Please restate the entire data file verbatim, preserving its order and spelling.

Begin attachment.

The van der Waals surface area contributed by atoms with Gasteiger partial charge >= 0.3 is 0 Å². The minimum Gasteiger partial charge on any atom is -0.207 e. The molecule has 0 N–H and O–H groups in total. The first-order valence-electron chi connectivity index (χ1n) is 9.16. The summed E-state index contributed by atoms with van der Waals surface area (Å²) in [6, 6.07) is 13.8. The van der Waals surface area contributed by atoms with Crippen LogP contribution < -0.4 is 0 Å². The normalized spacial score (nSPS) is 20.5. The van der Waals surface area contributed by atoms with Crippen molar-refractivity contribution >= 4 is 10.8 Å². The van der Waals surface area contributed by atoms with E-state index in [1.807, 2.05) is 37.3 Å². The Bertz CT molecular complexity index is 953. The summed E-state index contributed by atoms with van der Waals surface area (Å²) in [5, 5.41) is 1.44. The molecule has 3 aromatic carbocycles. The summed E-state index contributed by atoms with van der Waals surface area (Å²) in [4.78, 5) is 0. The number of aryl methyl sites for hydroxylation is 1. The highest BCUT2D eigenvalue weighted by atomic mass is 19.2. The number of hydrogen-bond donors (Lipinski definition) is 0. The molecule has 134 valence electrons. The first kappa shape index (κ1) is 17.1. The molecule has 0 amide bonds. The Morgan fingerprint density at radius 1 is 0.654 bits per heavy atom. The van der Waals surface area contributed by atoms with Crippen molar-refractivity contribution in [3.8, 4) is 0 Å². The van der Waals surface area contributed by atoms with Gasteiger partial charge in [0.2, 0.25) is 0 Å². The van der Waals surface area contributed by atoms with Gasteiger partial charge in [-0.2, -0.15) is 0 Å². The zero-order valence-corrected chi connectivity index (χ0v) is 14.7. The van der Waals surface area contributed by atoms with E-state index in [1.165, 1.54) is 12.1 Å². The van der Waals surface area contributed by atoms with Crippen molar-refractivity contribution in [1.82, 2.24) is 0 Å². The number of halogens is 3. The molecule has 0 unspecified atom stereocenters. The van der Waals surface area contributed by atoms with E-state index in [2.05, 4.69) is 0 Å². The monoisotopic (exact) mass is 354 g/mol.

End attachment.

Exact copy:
The van der Waals surface area contributed by atoms with Gasteiger partial charge >= 0.3 is 0 Å². The minimum Gasteiger partial charge on any atom is -0.207 e. The molecule has 0 N–H and O–H groups in total. The first-order valence-electron chi connectivity index (χ1n) is 9.16. The summed E-state index contributed by atoms with van der Waals surface area (Å²) in [6, 6.07) is 13.8. The van der Waals surface area contributed by atoms with Crippen LogP contribution < -0.4 is 0 Å². The normalized spacial score (nSPS) is 20.5. The van der Waals surface area contributed by atoms with Crippen molar-refractivity contribution >= 4 is 10.8 Å². The van der Waals surface area contributed by atoms with E-state index in [1.807, 2.05) is 37.3 Å². The Bertz CT molecular complexity index is 953. The summed E-state index contributed by atoms with van der Waals surface area (Å²) in [5, 5.41) is 1.44. The molecule has 3 aromatic carbocycles. The summed E-state index contributed by atoms with van der Waals surface area (Å²) in [4.78, 5) is 0. The number of aryl methyl sites for hydroxylation is 1. The highest BCUT2D eigenvalue weighted by atomic mass is 19.2. The number of hydrogen-bond donors (Lipinski definition) is 0. The molecule has 134 valence electrons. The first kappa shape index (κ1) is 17.1. The molecule has 0 amide bonds. The Morgan fingerprint density at radius 1 is 0.654 bits per heavy atom. The van der Waals surface area contributed by atoms with Crippen molar-refractivity contribution in [3.8, 4) is 0 Å². The van der Waals surface area contributed by atoms with Gasteiger partial charge in [0.2, 0.25) is 0 Å². The van der Waals surface area contributed by atoms with Gasteiger partial charge in [-0.2, -0.15) is 0 Å². The zero-order valence-corrected chi connectivity index (χ0v) is 14.7. The van der Waals surface area contributed by atoms with E-state index in [1.165, 1.54) is 12.1 Å². The van der Waals surface area contributed by atoms with Crippen molar-refractivity contribution in [1.82, 2.24) is 0 Å². The number of halogens is 3. The molecule has 0 unspecified atom stereocenters. The van der Waals surface area contributed by atoms with E-state index in [2.05, 4.69) is 0 Å². The monoisotopic (exact) mass is 354 g/mol.